Take Cover! Shooting LEAGUE OF STRAYS

I admit, the cover of LEAGUE OF STRAYS scares me. In a good way. I know there’s some serious stuff going down just by looking at the fearsome redhead and the cool yet sinister leather-clad hottie behind her. (Hey, remember the video letter to my high-school crush? He kinda looked like the cover model!)

How do you get a cover to be so evocative? Well, you hire photographer Jonathan R. Beckerman. And then you let me interview him…

Jonathan, the cover of LEAGUE OF STRAYS is very true to the character descriptions and the overall story. The apprehension and fear in Charlotte is palpable, as is the dangerous confidence in Kade.

How did you begin work on this project? What are your first steps to creating the perfect photographic depiction?

First I gather the character descriptions from the creative directors Chad Beckerman and Maria Middleton and begin an extensive model search for people who seem to fill the bill. This model search includes agencies, online model castings and friends of friends. Sometimes it is the neighbors next store that have just the perfect look.

In this case I found Kade through a friend’s sister who was a senior in high school. Charlotte was referred from one of my other clients.

Once the set, hair, makeup and wardrobe have been assembled, we begin to shoot.

Being part of a shoot like this is a performance for each model, and I coach them through it. I encourage the look of each character, similar to the way a director inspires actors.

How much does title placement factor into your work? Do you know where the publisher wants the title beforehand, or does it fit in after the right image is selected?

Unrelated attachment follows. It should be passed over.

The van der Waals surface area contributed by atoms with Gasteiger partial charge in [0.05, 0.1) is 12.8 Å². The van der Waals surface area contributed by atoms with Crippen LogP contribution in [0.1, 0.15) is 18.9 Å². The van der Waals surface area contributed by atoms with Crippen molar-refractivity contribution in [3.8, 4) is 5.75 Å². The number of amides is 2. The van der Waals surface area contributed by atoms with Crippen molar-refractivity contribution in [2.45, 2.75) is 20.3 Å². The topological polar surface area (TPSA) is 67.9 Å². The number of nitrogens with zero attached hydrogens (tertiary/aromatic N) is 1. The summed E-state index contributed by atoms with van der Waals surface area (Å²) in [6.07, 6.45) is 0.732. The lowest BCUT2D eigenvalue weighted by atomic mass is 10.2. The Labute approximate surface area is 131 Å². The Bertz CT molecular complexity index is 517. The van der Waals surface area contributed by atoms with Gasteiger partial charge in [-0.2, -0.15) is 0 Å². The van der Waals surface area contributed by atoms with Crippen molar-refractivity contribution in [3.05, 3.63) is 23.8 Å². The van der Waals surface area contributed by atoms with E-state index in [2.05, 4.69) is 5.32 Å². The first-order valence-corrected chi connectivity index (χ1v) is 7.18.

The title placement is always the hardest part. In this case, the image is so dominating in the frame and it was difficult to add the title without taking away from the drama of the image. I must take the title into consideration when I am framing the shot, always leaving enough room for text. That being said, there are times when the title is figured out after the image is selected. I believe this cover was one of those occurrences.

In addition, I always shoot horizontally so that the cover can bleed over onto the back cover and the inside flaps.

What do you want your cover to convey to someone who is considering reading LEAGUE OF STRAYS?

I aim to accurately describe the emotional condition and look of each character. I focus on creating dramatic lighting and shoot for expression as to achieve a single moment that depicts the environment and the atmosphere of the entire book. Ultimately, I want it to be like a movie poster; something that draws you into the theater.

Any funny and/or challenging stories about this cover creation that you’d like to share?

Getting models is a big challenge for YA covers. I always find myself posting on my Facebook page “looking for 14-year-old girl for young adult book.” No matter which way you spin it, it just doesn’t sound right.

Then scouring the Facebook pages of my girlfriend’s sister’s high school friends to find the perfect character doesn’t look any better.

Then you have to approach the sister when you think you have found someone. Boy oh boy, the politics of high school cliques is brutal. High school girls are not model agents. It can be quite the challenge to get the model you want especially if they are not friends with the person you think will work.

If by some miracle it all works out, your selections are accepted by the publishers.

This all being said, some agencies will not even respond to your needs, so maybe high school girls are good agents.